July 20th, 2005


Any Drink Where Six Ounces Is Too Much Is a Good Drink

Starbucks has chocolate a la taza, quite possibly the greatest "beverage" (strong arguments could be made that it is a form of pudding, or possibly an industrial solvent or attempt at flavored tar) mankind has ever devised. They call it "chantico", because they like to trademark things, but it is quite distinctly chocolate a la taza (which, I have been informed, means something like "chocolate in a cup", though I believe it is actually a mistransliteration of a contraction of a Spanish phrase meaning "chocolate oh god now I see the stars infinity yes please and oh by the way my spleen appears to have dissolved"). It is THICK, and gets more so as it cools. I'm not kidding about the pudding -- it actually SETS as it cools. It is also rich -- if you think Hershey's actually tastes like chocolate, this drink will probably kill you. What it is emphatically NOT, which may surprise American pig-dog chocolate eaters, is sweet.

My sister has been telling me to try the Starbucks version for a while, but first, I never go to Starbucks, and second, I feared what a large company, which must cater to American tastes in chocolate (claim to love it, then smother it in sugar and milk until you can't taste it) would do to it. It's quite good, however. Not quite what I had the first time, but considering that place is several hours' drive, it'll do.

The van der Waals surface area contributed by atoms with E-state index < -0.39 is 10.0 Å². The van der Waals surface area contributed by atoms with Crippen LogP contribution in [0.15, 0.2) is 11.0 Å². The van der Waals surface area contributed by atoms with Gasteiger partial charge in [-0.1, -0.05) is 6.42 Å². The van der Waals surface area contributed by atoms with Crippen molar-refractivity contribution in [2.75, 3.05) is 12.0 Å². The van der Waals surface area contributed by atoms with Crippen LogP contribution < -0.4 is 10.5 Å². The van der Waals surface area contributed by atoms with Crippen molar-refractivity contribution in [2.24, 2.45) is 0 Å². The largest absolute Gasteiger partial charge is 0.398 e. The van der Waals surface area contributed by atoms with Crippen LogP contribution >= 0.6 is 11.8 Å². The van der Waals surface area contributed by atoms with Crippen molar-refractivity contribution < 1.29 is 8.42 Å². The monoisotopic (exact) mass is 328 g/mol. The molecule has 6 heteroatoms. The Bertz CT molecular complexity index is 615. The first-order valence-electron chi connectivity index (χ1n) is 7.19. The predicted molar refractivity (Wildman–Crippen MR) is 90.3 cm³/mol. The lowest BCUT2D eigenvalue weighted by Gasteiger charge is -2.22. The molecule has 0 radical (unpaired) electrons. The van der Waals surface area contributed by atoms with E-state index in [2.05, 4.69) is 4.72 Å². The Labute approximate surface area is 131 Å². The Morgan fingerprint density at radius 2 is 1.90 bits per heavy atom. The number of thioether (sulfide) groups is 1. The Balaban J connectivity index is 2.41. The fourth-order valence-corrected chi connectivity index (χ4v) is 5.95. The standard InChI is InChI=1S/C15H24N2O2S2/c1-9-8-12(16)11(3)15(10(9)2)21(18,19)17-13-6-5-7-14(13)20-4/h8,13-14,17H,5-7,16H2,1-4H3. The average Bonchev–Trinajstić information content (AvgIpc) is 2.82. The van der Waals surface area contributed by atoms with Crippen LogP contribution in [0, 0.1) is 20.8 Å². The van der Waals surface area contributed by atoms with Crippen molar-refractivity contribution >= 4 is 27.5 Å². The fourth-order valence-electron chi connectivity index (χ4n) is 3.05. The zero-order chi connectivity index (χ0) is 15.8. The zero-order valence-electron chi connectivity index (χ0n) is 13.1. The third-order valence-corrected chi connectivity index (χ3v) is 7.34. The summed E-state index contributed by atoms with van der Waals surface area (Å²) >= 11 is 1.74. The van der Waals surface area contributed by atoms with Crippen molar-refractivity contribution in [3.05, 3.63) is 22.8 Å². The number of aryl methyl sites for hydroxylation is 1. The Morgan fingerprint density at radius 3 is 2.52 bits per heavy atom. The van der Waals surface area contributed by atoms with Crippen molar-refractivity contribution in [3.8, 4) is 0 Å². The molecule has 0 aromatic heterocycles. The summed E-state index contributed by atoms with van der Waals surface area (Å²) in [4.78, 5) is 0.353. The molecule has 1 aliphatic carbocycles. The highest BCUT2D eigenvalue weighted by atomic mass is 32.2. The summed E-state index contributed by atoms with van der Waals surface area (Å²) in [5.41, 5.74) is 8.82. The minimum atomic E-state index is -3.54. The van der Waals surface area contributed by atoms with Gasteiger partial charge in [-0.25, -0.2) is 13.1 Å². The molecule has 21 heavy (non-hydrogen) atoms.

Actually, if any of you knew Dan Haspel at TJ ('99), he invented a drink that was quite similar. His recipe was two tablespoons of coffee grinds, two tablespoons of chocolate syrup, and four tablespoons of water. Stir vigorously, and microwave for 15 seconds. If undrinkable, dribble in hot water until desired consistency is reached.

Chocolate a la taza, however, contains no coffee, and FAR less sugar than chocolate syrup. Also, I'm pretty sure it uses milk-free chocolate and is brewed with milk, rather than water. But I will not look too deeply into the mystery -- a pact with Satan is probably involved in its creation, and the blood of an innocent Pokemon trainer is probably a key ingredient.
  • Current Music
    Still Beethoven's 9th. I hear it all the time, now.